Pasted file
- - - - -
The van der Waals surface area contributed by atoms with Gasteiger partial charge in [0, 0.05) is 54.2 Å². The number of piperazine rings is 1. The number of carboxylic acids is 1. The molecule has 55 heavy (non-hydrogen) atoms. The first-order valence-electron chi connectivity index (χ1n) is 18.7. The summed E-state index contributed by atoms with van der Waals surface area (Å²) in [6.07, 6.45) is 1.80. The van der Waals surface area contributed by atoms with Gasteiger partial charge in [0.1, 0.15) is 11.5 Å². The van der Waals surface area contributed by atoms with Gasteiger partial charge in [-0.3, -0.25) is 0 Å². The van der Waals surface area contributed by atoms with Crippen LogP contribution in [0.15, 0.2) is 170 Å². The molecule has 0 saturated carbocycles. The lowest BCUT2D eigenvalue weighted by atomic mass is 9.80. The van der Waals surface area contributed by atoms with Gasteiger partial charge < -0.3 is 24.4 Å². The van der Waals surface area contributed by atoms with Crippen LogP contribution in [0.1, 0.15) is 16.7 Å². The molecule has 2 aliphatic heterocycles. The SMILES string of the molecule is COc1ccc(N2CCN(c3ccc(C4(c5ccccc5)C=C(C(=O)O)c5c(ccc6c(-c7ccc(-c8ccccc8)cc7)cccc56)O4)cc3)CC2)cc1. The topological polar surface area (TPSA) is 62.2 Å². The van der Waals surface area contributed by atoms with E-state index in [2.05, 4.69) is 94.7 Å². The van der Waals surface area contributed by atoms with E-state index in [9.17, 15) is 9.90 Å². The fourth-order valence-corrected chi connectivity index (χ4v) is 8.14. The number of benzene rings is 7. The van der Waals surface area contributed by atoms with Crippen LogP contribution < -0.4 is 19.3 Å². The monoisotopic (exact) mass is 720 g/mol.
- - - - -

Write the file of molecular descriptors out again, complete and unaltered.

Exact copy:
The van der Waals surface area contributed by atoms with Gasteiger partial charge in [0, 0.05) is 54.2 Å². The number of piperazine rings is 1. The number of carboxylic acids is 1. The molecule has 55 heavy (non-hydrogen) atoms. The first-order valence-electron chi connectivity index (χ1n) is 18.7. The summed E-state index contributed by atoms with van der Waals surface area (Å²) in [6.07, 6.45) is 1.80. The van der Waals surface area contributed by atoms with Gasteiger partial charge in [0.1, 0.15) is 11.5 Å². The van der Waals surface area contributed by atoms with Gasteiger partial charge in [-0.3, -0.25) is 0 Å². The van der Waals surface area contributed by atoms with Crippen LogP contribution in [0.15, 0.2) is 170 Å². The molecule has 0 saturated carbocycles. The lowest BCUT2D eigenvalue weighted by atomic mass is 9.80. The van der Waals surface area contributed by atoms with Gasteiger partial charge < -0.3 is 24.4 Å². The van der Waals surface area contributed by atoms with Crippen LogP contribution in [0.1, 0.15) is 16.7 Å². The molecule has 2 aliphatic heterocycles. The SMILES string of the molecule is COc1ccc(N2CCN(c3ccc(C4(c5ccccc5)C=C(C(=O)O)c5c(ccc6c(-c7ccc(-c8ccccc8)cc7)cccc56)O4)cc3)CC2)cc1. The topological polar surface area (TPSA) is 62.2 Å². The van der Waals surface area contributed by atoms with E-state index in [2.05, 4.69) is 94.7 Å². The van der Waals surface area contributed by atoms with E-state index in [9.17, 15) is 9.90 Å². The fourth-order valence-corrected chi connectivity index (χ4v) is 8.14. The number of benzene rings is 7. The van der Waals surface area contributed by atoms with Crippen LogP contribution < -0.4 is 19.3 Å². The monoisotopic (exact) mass is 720 g/mol.